I have made a lot of stock during my lifetime--homemade stock made from the bones of previous meals. But never has a pot of stock turned out to be quite as delicious as yesterday's stock.
My spouse thinks that the mushrooms in the soup added depth, and they did. But the stock itself was a rich, deep color before I added a thing.
We've had a Christmas of cooking, so I started out with a good carcass. We had a turkey which my spouse wanted to brine before we grilled it. But it wouldn't fit in anything that would then fit in the refrigerator, so he cut it into pieces. He brined the breast in an orange spice brine and the legs, wings, and thighs in an espresso-molasses brine. After a 24 hour soak, we then grilled the pieces over a smoky fire. Yum.
I wonder if brined bones make a tastier stock. I'm fairly sure that grilled bones make a tastier stock--but I've made stock with chickens that we've grilled, and nothing has come close to matching yesterday's stock.
The rest of the soup was simple: a pound and a half of sliced Portobello mushrooms and a pound of sliced carrots. I usually put barley in the soup, but we didn't have barley, and I didn't feel like going out in the gloomy rain to get some. So I made dumplings instead.
It was the perfect supper for the day after Christmas, a day where we ate too much and much of it was high fat.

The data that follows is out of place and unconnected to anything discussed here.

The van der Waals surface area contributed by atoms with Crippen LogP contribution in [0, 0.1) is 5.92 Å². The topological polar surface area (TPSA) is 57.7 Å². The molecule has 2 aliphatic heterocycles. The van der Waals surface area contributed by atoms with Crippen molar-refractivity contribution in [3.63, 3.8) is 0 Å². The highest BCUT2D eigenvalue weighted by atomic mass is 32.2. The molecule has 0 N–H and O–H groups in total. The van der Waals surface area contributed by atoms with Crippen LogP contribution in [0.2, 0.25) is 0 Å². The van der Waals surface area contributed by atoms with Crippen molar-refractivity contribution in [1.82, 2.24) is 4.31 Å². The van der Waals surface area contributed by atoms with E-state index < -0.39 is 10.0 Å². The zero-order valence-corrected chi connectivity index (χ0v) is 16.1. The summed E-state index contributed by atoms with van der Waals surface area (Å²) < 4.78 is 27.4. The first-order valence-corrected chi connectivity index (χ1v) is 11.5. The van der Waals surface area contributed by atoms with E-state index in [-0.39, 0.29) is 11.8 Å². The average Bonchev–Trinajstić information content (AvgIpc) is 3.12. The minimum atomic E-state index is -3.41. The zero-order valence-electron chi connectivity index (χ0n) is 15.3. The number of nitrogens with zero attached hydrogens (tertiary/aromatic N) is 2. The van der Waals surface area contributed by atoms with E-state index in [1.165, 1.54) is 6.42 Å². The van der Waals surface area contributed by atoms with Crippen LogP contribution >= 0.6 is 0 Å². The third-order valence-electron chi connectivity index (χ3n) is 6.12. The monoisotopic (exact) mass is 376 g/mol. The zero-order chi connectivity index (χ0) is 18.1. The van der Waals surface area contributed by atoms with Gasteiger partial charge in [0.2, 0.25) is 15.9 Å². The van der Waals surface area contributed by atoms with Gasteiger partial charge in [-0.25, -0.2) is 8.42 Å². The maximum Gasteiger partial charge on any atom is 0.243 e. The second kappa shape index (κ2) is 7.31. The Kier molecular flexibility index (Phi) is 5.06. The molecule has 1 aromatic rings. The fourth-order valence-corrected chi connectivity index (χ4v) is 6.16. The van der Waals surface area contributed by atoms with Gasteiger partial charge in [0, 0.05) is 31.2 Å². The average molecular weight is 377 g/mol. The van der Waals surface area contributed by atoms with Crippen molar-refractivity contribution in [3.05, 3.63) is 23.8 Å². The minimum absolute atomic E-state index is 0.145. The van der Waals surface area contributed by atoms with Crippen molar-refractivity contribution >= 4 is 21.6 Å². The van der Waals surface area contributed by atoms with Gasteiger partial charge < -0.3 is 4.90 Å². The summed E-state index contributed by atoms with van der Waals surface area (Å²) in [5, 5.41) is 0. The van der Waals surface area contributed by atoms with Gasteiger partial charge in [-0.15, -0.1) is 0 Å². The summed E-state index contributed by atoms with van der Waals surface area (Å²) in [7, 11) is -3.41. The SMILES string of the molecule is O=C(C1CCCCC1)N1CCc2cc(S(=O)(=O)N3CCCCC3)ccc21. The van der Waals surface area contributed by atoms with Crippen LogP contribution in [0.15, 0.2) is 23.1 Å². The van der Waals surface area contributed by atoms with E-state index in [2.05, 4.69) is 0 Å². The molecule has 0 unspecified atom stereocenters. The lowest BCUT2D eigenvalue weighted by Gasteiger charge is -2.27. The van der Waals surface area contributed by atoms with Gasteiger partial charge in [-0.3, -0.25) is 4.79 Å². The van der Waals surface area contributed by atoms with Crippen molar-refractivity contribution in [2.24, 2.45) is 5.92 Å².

For lunch yesterday, I ate a healthier version of the Christmas meal: turkey, broccoli, sweet potato casserole (a lower-fat version with a brown sugar and pecan topping) and stuffing (healthy, except for the half stick of butter, made with whole grain bread, pecans, apples, and onions). For a snack, I had some of the turkey that my spouse pulled off the bones when they were done being transformed to stock.
On Christmas Eve, we made an amazing espresso barbecue sauce, and I put some of that on the pulled turkey--yum.
I offer this report on yesterday's eating in part so that I will remember it. But it's also interesting to me in terms of how differently I'm eating now. Ten or twenty years ago, I'd have spent the day after Christmas eating a variety of sweets.
Also different from years past: so far, no crushing sadness at the thought that the season is close to over. There's a passing whiff of sadness, but nothing like past years.
Perhaps it's because I know that the 2015 holiday season will be here before we know it--how quickly time zooms by! Perhaps it's because I've tried to savor the season as we've gone through it--but I always do that, and it doesn't always stave off depression.
This Christmas season has left me with a profound sense of gratitude. I know that not everyone is having this kind of peaceful season, and I know that there will be years in the future, as there have been in the past, where I will not be enjoying this kind of Christmas season. But for now, I'm trying to stay in the current moment, while praying for those who are not in a cheerful Christmas place. I'm trying to stay rooted in gratitude while praying for more peace to visit the world that can so sorely use it.
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